Toward the beginning, after saying a few things, Sister Perry had us join her in singing a medley of some of the primary songs she has written. They all had such meaning to me, and I smiled as I sang with my voice and my heart, memories flooding back to me with each song. It started with "A Child's Prayer" and ended with "Love is Spoken Here", and I thought of our courtship and times singing these duets with Scott at his parents' piano, or as we hiked down the Lake Desolation trail together. "Army of Helaman" reminded me of Scott's missionary farewell, when he and several other of our male choir friends from high school sang it, many of them already with their mission calls, others working on putting their papers in to serve missions. "I love to See the Temple" reminded me of my own days as a child in primary, when the Jordan River temple was being built. "I belong to the Church of Jesus Christ" brought back fond memories of our 3-4 year old "sunbeam" son (who is now 11) singing every word with precision and enthusiasm. (I wish I had that on video.) And "I'm trying to be like Jesus" reminded me that I need to try harder to be like Him in all that I do and say. I'm afraid that my attitude has not been very Christlike this week, and I can definitely do better.
There was humorous interaction between Brother and Sister Perry, as he joined her with a few words in their own family song, and then planted a passionate kiss on her. She got him back after waiting for him to switch the audio back on at the podium and by saying something to the effect of "He still has the power to turn me on." They were adorable, just celebrated their 50th wedding anniversary last year. I needed a good laugh and I got it.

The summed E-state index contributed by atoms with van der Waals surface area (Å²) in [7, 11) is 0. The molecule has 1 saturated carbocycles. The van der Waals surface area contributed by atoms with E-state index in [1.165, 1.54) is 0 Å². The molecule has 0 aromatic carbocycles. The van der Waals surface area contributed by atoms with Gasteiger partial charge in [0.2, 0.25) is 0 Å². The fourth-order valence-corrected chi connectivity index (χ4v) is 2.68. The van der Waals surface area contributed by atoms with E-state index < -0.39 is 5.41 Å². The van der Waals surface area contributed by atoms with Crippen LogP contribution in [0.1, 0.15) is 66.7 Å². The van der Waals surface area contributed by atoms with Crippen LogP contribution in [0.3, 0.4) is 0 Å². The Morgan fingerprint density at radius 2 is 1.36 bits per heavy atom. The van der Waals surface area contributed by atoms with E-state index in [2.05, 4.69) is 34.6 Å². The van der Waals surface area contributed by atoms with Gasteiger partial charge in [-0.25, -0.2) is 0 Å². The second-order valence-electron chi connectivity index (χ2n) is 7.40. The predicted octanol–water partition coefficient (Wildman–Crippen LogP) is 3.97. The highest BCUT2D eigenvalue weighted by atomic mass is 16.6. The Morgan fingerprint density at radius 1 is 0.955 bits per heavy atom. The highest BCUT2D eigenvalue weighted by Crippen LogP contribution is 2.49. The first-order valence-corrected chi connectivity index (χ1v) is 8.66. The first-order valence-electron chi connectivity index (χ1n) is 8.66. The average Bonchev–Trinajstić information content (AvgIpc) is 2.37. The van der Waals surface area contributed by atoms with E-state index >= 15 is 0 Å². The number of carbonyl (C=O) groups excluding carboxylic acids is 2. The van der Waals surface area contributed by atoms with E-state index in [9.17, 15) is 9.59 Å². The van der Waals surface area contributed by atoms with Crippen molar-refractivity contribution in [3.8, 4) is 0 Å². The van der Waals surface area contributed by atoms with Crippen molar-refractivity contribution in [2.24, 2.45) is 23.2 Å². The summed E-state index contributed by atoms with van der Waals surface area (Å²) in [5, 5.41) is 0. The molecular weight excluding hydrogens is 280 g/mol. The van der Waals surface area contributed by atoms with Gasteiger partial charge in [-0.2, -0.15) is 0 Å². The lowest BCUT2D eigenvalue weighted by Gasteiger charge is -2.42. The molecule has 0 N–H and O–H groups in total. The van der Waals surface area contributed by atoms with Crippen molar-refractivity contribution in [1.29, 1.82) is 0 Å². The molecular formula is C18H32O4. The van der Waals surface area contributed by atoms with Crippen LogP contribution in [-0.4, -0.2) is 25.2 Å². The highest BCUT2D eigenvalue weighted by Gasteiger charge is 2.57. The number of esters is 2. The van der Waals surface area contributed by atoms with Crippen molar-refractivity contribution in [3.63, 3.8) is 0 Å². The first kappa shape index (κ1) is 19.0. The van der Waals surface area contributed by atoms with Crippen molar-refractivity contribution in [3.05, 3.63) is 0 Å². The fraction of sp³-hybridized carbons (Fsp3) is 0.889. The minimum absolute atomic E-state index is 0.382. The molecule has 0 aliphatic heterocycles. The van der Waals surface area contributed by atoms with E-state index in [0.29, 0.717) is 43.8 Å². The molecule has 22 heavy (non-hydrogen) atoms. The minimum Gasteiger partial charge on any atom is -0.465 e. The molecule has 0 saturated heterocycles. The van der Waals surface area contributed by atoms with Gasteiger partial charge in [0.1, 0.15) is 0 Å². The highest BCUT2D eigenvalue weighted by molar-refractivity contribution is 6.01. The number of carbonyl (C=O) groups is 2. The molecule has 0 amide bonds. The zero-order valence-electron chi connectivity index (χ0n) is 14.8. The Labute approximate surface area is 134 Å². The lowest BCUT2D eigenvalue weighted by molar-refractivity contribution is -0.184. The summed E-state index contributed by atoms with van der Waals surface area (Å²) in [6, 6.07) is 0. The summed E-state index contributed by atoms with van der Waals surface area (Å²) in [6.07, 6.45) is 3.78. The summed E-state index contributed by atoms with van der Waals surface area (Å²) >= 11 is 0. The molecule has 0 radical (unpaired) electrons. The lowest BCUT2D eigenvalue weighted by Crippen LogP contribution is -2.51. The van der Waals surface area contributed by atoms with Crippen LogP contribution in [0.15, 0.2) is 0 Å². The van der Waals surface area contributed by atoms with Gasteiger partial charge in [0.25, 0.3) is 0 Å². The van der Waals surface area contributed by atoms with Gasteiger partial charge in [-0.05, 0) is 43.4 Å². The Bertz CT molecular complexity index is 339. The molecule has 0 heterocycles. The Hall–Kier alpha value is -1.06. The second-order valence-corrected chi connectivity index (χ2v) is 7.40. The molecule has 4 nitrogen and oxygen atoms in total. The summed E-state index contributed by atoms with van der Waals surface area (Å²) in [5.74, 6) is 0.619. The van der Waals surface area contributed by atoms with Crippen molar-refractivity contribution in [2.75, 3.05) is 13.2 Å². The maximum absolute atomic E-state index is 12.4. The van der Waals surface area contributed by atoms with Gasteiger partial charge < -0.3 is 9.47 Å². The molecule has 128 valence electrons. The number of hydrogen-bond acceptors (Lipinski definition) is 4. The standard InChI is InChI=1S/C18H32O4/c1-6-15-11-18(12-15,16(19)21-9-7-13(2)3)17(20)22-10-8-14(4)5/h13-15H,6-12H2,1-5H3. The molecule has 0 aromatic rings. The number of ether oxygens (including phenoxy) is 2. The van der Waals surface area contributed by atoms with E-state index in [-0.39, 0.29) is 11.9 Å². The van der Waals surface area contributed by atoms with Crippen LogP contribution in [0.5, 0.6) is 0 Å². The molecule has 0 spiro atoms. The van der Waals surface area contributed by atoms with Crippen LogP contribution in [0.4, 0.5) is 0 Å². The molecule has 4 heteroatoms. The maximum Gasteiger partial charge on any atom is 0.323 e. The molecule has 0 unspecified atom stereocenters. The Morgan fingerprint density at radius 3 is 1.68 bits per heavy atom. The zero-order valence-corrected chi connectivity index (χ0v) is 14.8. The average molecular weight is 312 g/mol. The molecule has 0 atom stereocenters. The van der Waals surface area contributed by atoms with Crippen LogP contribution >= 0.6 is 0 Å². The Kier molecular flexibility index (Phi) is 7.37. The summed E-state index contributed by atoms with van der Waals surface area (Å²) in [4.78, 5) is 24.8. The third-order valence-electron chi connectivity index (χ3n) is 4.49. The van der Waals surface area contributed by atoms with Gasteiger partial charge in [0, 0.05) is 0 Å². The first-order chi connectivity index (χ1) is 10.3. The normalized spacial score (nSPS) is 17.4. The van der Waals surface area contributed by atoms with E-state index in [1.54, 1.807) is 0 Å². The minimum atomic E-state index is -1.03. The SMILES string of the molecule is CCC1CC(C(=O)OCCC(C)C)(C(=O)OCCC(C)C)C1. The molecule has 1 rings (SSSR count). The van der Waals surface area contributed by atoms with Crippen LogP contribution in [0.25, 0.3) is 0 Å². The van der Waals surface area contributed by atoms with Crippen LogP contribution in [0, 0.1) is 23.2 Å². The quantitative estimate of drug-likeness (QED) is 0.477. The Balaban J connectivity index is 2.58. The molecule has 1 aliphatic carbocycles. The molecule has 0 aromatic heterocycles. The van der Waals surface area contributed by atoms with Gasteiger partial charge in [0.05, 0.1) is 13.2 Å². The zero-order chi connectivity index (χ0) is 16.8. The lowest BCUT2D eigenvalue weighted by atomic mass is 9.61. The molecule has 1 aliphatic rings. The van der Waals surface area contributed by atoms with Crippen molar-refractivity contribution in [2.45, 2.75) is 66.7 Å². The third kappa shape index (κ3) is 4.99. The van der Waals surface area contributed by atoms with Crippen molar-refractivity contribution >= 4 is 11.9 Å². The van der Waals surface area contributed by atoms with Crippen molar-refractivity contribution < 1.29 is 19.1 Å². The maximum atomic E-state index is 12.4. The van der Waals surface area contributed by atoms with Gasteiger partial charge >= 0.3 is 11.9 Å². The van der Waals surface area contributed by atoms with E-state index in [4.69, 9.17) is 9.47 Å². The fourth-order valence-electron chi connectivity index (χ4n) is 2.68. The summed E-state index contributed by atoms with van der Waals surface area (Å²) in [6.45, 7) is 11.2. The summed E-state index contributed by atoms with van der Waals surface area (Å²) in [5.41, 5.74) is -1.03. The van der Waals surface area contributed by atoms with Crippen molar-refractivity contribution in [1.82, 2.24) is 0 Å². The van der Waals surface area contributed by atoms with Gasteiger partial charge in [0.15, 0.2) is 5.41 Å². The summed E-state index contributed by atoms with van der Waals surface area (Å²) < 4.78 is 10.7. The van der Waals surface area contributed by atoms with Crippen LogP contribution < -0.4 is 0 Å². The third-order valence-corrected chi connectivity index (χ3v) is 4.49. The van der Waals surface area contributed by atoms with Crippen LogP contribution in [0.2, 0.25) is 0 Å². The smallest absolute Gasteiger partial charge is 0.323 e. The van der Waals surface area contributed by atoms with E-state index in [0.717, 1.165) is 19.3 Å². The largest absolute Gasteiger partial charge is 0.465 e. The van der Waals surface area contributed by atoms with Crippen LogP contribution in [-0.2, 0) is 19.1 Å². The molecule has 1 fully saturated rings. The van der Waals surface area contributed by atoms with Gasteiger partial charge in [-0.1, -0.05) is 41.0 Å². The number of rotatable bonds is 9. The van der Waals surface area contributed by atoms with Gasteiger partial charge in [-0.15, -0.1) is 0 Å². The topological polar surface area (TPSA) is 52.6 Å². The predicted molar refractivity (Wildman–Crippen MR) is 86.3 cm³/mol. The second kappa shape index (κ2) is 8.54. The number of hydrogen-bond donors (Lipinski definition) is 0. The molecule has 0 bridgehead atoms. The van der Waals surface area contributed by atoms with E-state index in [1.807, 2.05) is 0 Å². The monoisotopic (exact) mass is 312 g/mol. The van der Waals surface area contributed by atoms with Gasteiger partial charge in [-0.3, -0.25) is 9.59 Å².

At the end she shared an amazing story with us. She learned about a poem President Hinckley had written through a niece of hers that was sick with cancer. The niece suggested that she ask him if she could set it to music. She timidly wrote him a letter, he responded that it would be great, but to make sure it got his approval before publishing it in a book of new hymns.
The hymn was written, and she sent it off to the Prophet for approval. Meanwhile, her niece passed away and the song was printed and sung at the funeral. Two weeks later, President Hinckley passed away. Janice was sad that she had never received his approval for publication of the hymn. The next day, she received a letter in the mail from President Hinckley giving her the approval. Apparently one of the last things he did before leaving his office on Friday was to write this letter. His secretary mailed it on Saturday, he passed away on Sunday, and Monday she received it in the mail. Less than a week later, the Tabernacle Choir sang it at his funeral. The story gave me chills. The hymn is "What is This Thing That Men Call Death"
What is this thing that men call death,
This quiet passing in the night?
'Tis not the end, but genesis
Of better worlds and greater light.
O God, touch Thou my aching heart
And calm my troubled haunting fears.
Let hope and faith, transcendent, pure,
Give strength and peace beyond my tears.
There is no death, but only change,
With recompense for vict'ry won.
The gift of Him who loved all men,
The Son of God, the Holy One.
I have to thank my Heavenly Father tonight for giving me this experience: to sing, to laugh, to feel the spirit and peace in my heart, knowing that the gospel is true, and no matter what has transpired in the Utah legislature this past week, God is mindful of all of his children. He has a plan for each of us, and we need to have faith in Him, let Him calm our fears, give us strength and peace beyond our tears and anger. We may not understand why this is happening or how it will turn out in the years and eternities to come, but somehow everything will work out the way it is supposed to.